That coordination began late last year as Pakistan’s army pressed into North Waziristan, which had been controlled by Taliban militants and was largely off-limits to vaccination teams.

When more than 100,000 families were evacuated from the area, they were stopped at roadside checkpoints and forced to take a drop of the polio vaccine.

Later, when the displaced residents were registered at refugee camps, they were given a surprising offer: free SIM cards for their phones.

Unbeknownst to the recipients, health officials used the SIM cards to track them as they resettled in other parts of the country. Their locations were mapped in new polio-eradication command centers. When clusters of residents from North Waziristan were identified, teams were sent out to again administer the vaccine.

“We were able to trace them, map them and follow up with them,” said Safdar Rana, head of Pakistan’s Program on Immunization.

The controversial strategy was combined with outreach to religious leaders, the creation of community health centers and a renewed push to put women — not men — on the front lines of the campaign to eradicate polio. But as with many other aspects of life here, the battle against polio is inextricably linked to efforts to overcome the threat posed by Islamist militancy.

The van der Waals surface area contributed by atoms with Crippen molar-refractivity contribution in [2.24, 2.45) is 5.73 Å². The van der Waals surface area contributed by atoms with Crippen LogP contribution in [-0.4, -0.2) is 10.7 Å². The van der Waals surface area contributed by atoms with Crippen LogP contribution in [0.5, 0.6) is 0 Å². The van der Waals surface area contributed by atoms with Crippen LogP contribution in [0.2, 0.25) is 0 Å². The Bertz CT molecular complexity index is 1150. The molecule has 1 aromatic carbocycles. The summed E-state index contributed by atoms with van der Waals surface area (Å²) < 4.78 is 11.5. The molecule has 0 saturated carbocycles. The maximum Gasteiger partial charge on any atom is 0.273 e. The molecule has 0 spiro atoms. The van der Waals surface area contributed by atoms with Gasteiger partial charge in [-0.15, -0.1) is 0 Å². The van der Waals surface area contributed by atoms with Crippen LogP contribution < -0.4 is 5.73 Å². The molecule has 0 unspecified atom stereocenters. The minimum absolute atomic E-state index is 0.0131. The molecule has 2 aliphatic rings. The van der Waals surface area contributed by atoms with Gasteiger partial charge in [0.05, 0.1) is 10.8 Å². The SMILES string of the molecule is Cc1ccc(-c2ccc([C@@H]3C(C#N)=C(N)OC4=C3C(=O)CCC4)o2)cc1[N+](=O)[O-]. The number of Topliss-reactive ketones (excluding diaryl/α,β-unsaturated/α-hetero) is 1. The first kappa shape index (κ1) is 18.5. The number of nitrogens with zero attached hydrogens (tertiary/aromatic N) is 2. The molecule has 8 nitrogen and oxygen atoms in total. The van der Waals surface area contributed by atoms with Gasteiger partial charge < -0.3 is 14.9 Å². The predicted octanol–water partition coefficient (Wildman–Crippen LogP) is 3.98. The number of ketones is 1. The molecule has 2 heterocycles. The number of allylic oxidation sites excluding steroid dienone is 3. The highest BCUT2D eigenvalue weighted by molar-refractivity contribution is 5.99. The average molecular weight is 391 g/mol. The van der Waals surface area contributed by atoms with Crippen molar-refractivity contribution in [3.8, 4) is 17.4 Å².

Attacks on polio vaccination teams, provoked by the CIA ruse in 2011, resulted in the deaths of 74 people from 2012 to 2014, including 41 last year. So far this year, however, the number of deaths has dropped to 10, according to government figures.

With security improving, health officials are able to vaccinate more children. They estimate that just 16,000 to 18,000 Pakistani children are still “inaccessible” to vaccinators compared with the half-million who were out of reach two years ago.

Back then, that large reservoir of unvaccinated children in North Waziristan and a few other places threatened to become an incubator from which the virus could spread to other countries.